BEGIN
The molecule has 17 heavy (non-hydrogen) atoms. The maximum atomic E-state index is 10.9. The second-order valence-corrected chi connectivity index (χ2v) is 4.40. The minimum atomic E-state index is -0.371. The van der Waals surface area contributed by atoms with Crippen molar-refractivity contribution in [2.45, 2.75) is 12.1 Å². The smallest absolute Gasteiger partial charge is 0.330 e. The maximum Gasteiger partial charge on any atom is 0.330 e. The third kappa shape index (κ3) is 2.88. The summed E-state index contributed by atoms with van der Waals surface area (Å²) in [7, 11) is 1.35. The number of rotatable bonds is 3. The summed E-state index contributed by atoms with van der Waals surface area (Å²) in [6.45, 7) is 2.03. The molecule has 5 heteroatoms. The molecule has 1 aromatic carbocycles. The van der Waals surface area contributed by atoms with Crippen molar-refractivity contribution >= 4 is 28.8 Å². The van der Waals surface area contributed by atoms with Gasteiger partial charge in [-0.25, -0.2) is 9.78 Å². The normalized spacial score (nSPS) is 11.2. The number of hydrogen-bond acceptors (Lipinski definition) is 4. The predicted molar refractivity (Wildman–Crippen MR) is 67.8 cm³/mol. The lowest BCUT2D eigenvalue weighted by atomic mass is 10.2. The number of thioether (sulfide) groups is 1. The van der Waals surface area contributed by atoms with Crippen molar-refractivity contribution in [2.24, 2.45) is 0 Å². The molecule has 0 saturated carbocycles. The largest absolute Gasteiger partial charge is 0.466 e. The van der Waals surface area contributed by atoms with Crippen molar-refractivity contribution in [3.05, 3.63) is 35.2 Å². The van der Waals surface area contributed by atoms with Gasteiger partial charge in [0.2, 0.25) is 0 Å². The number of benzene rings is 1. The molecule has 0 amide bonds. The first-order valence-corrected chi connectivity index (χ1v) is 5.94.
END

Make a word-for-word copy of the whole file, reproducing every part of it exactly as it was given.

The molecule has 17 heavy (non-hydrogen) atoms. The maximum atomic E-state index is 10.9. The second-order valence-corrected chi connectivity index (χ2v) is 4.40. The minimum atomic E-state index is -0.371. The van der Waals surface area contributed by atoms with Crippen molar-refractivity contribution in [2.45, 2.75) is 12.1 Å². The smallest absolute Gasteiger partial charge is 0.330 e. The maximum Gasteiger partial charge on any atom is 0.330 e. The third kappa shape index (κ3) is 2.88. The summed E-state index contributed by atoms with van der Waals surface area (Å²) in [7, 11) is 1.35. The number of rotatable bonds is 3. The summed E-state index contributed by atoms with van der Waals surface area (Å²) in [6.45, 7) is 2.03. The molecule has 5 heteroatoms. The molecule has 1 aromatic carbocycles. The van der Waals surface area contributed by atoms with Crippen molar-refractivity contribution >= 4 is 28.8 Å². The van der Waals surface area contributed by atoms with Gasteiger partial charge in [-0.25, -0.2) is 9.78 Å². The normalized spacial score (nSPS) is 11.2. The number of hydrogen-bond acceptors (Lipinski definition) is 4. The predicted molar refractivity (Wildman–Crippen MR) is 67.8 cm³/mol. The lowest BCUT2D eigenvalue weighted by atomic mass is 10.2. The number of thioether (sulfide) groups is 1. The van der Waals surface area contributed by atoms with Crippen molar-refractivity contribution in [2.24, 2.45) is 0 Å². The molecule has 0 saturated carbocycles. The largest absolute Gasteiger partial charge is 0.466 e. The van der Waals surface area contributed by atoms with Crippen molar-refractivity contribution in [3.05, 3.63) is 35.2 Å². The van der Waals surface area contributed by atoms with Gasteiger partial charge in [0.2, 0.25) is 0 Å². The number of benzene rings is 1. The molecule has 0 amide bonds. The first-order valence-corrected chi connectivity index (χ1v) is 5.94.